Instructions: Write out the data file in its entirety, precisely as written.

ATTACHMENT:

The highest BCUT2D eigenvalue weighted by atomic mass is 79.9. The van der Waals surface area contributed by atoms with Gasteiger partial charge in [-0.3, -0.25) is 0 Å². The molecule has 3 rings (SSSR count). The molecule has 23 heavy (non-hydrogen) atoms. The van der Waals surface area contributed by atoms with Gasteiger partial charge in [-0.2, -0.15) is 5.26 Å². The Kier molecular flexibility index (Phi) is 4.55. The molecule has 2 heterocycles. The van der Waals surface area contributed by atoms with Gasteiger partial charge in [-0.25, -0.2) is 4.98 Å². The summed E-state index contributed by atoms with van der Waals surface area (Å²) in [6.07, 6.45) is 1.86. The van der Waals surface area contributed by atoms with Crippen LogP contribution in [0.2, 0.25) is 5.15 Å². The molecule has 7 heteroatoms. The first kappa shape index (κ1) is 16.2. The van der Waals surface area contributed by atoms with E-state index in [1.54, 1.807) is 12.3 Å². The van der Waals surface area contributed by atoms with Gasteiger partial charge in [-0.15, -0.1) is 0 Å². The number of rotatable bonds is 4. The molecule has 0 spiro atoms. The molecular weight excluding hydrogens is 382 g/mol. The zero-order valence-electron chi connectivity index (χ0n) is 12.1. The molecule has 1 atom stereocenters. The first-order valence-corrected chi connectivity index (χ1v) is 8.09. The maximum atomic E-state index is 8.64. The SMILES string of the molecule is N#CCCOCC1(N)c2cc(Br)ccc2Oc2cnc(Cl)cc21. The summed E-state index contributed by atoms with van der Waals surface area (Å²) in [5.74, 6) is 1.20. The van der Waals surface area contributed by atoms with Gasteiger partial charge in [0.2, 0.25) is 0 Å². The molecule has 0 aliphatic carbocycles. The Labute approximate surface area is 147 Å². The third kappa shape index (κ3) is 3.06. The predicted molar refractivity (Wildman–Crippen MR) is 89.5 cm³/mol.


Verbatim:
The highest BCUT2D eigenvalue weighted by atomic mass is 79.9. The van der Waals surface area contributed by atoms with Gasteiger partial charge in [-0.3, -0.25) is 0 Å². The molecule has 3 rings (SSSR count). The molecule has 23 heavy (non-hydrogen) atoms. The van der Waals surface area contributed by atoms with Gasteiger partial charge in [-0.2, -0.15) is 5.26 Å². The Kier molecular flexibility index (Phi) is 4.55. The molecule has 2 heterocycles. The van der Waals surface area contributed by atoms with Gasteiger partial charge in [-0.25, -0.2) is 4.98 Å². The summed E-state index contributed by atoms with van der Waals surface area (Å²) in [6.07, 6.45) is 1.86. The van der Waals surface area contributed by atoms with Crippen LogP contribution in [0.2, 0.25) is 5.15 Å². The molecule has 7 heteroatoms. The first kappa shape index (κ1) is 16.2. The van der Waals surface area contributed by atoms with E-state index in [1.54, 1.807) is 12.3 Å². The van der Waals surface area contributed by atoms with Gasteiger partial charge in [-0.15, -0.1) is 0 Å². The number of rotatable bonds is 4. The molecule has 0 spiro atoms. The molecular weight excluding hydrogens is 382 g/mol. The zero-order valence-electron chi connectivity index (χ0n) is 12.1. The molecule has 1 atom stereocenters. The first-order valence-corrected chi connectivity index (χ1v) is 8.09. The maximum atomic E-state index is 8.64. The SMILES string of the molecule is N#CCCOCC1(N)c2cc(Br)ccc2Oc2cnc(Cl)cc21. The summed E-state index contributed by atoms with van der Waals surface area (Å²) in [5.74, 6) is 1.20. The van der Waals surface area contributed by atoms with Gasteiger partial charge in [0.2, 0.25) is 0 Å². The molecule has 0 aliphatic carbocycles. The Labute approximate surface area is 147 Å². The third kappa shape index (κ3) is 3.06. The predicted molar refractivity (Wildman–Crippen MR) is 89.5 cm³/mol.